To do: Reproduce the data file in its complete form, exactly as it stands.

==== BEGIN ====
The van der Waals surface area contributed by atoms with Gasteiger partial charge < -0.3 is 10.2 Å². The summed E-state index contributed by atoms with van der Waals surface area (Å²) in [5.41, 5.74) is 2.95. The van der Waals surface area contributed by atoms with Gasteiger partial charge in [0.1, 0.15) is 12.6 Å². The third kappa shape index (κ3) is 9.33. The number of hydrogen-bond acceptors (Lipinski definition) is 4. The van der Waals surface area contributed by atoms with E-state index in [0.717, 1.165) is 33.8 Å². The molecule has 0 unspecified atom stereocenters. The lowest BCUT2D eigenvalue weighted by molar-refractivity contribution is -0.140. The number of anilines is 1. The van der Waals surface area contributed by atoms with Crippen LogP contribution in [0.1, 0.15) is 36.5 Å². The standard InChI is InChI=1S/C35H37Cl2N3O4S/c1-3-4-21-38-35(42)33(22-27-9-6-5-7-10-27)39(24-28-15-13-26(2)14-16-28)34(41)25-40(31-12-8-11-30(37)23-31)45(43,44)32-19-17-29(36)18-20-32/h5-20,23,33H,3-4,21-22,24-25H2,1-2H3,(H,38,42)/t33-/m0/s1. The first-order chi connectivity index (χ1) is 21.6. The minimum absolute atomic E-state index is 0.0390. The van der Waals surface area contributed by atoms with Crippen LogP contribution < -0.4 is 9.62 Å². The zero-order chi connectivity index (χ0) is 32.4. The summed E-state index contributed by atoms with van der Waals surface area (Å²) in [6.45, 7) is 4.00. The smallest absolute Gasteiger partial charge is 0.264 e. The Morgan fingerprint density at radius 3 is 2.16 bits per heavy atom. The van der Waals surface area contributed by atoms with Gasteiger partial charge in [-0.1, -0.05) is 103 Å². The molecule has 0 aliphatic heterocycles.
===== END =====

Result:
The van der Waals surface area contributed by atoms with Gasteiger partial charge < -0.3 is 10.2 Å². The summed E-state index contributed by atoms with van der Waals surface area (Å²) in [5.41, 5.74) is 2.95. The van der Waals surface area contributed by atoms with Gasteiger partial charge in [0.1, 0.15) is 12.6 Å². The third kappa shape index (κ3) is 9.33. The number of hydrogen-bond acceptors (Lipinski definition) is 4. The van der Waals surface area contributed by atoms with E-state index in [0.717, 1.165) is 33.8 Å². The molecule has 0 unspecified atom stereocenters. The lowest BCUT2D eigenvalue weighted by molar-refractivity contribution is -0.140. The number of anilines is 1. The van der Waals surface area contributed by atoms with Crippen LogP contribution in [0.1, 0.15) is 36.5 Å². The standard InChI is InChI=1S/C35H37Cl2N3O4S/c1-3-4-21-38-35(42)33(22-27-9-6-5-7-10-27)39(24-28-15-13-26(2)14-16-28)34(41)25-40(31-12-8-11-30(37)23-31)45(43,44)32-19-17-29(36)18-20-32/h5-20,23,33H,3-4,21-22,24-25H2,1-2H3,(H,38,42)/t33-/m0/s1. The first-order chi connectivity index (χ1) is 21.6. The minimum absolute atomic E-state index is 0.0390. The van der Waals surface area contributed by atoms with Crippen LogP contribution < -0.4 is 9.62 Å². The zero-order chi connectivity index (χ0) is 32.4. The summed E-state index contributed by atoms with van der Waals surface area (Å²) in [6.45, 7) is 4.00. The smallest absolute Gasteiger partial charge is 0.264 e. The Morgan fingerprint density at radius 3 is 2.16 bits per heavy atom. The van der Waals surface area contributed by atoms with Gasteiger partial charge in [-0.1, -0.05) is 103 Å². The molecule has 0 aliphatic heterocycles.